I admit I am not a movie buff. I don’t know directors or writers, I don’t leave comments on cinematography or storyline on IMDB, and I don’t watch the Oscars. Most of the movies I watch are because my son or husband wanted to see them. In fact, I can’t remember the last time I saw a movie at the theater. I wait until they come out on DVD and borrow them from the library.
I’m not telling you this because I’m criticizing movies or film buffs in any way. Rather, it’s so I don’t embarrass myself when I try to review The Grand Budapest Hotel.
My faith in Ralph Fiennes as an actor was reaffirmed in this movie. He hadn’t impressed me lately, not that I believe for a minute that Mr. Fiennes lives to do so. In Skyfall, his character was stodgy at best, his acting flat. As Gustave H, I fell in love with him again. Although his character is scandalous in every way possible, you can’t help but be charmed by him.
There are plenty of other well-known actors and actresses in the movie as well. Whether in main roles or bit parts, they all do a wonderful job portraying their character.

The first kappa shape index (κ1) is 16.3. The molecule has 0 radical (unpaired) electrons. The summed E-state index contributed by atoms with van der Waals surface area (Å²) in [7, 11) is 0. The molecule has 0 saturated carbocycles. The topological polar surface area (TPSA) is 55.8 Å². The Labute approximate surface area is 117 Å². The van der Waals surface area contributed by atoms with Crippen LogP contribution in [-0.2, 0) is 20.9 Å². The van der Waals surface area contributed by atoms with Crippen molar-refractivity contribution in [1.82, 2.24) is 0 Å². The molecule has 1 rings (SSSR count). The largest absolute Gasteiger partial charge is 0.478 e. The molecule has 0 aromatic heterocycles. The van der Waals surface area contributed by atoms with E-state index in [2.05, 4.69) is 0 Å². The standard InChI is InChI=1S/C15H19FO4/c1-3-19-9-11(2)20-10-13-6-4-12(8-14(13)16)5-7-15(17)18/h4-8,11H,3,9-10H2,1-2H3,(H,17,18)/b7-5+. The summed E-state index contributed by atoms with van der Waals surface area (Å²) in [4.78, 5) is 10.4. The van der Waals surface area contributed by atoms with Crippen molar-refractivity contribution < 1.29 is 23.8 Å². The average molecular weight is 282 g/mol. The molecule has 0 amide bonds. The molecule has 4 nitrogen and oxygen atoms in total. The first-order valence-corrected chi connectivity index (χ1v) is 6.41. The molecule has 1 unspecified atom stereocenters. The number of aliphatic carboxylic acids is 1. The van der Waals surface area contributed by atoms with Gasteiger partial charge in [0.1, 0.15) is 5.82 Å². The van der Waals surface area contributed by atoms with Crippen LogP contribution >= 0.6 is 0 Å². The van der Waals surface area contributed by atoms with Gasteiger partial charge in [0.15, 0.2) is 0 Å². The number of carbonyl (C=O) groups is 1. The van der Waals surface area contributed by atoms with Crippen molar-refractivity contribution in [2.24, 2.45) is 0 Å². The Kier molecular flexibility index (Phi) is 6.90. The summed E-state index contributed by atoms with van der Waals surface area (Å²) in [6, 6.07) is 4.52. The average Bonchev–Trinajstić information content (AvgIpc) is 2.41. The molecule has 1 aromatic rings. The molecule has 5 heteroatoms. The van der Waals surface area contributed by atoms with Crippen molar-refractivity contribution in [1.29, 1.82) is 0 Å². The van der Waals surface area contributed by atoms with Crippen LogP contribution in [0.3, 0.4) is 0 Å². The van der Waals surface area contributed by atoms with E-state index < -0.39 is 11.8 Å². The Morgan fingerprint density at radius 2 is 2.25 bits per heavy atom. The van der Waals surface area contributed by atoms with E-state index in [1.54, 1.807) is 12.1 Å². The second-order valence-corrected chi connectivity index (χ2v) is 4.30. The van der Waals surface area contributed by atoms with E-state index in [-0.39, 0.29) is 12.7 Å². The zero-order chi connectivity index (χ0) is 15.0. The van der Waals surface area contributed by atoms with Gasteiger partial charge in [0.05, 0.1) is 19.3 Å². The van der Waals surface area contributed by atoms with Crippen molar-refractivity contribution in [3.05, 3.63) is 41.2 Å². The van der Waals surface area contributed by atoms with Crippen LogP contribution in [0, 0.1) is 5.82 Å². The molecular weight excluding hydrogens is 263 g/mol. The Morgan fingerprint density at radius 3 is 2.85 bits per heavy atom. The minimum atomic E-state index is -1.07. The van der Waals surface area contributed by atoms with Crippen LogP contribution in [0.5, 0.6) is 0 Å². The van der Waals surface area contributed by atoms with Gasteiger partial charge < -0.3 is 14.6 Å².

This movie was laugh-out-loud funny, macabre, melancholy, sweet, and twisted. In my opinion, some of the best lines in film occur in this movie. The CGI used was an old-fashioned technique, I looked this up out of interest, but the effect only adds to the charm of the movie.
I did ask a film-fanatic friend if it was just me or was this movie similar in feel to The Darjeeling Limited and The Life Aquatic with Steve Zissou? She confirmed my suspicion by pointing out that Wes Anderson directed both. I had to laugh at myself even though I was kind of proud for noticing.
I’m sure better reviews exist. You wouldn’t have to search very hard to find one. All I know is, when I see a movie I enjoy as much as The Grand Budapest Hotel, I like to share it.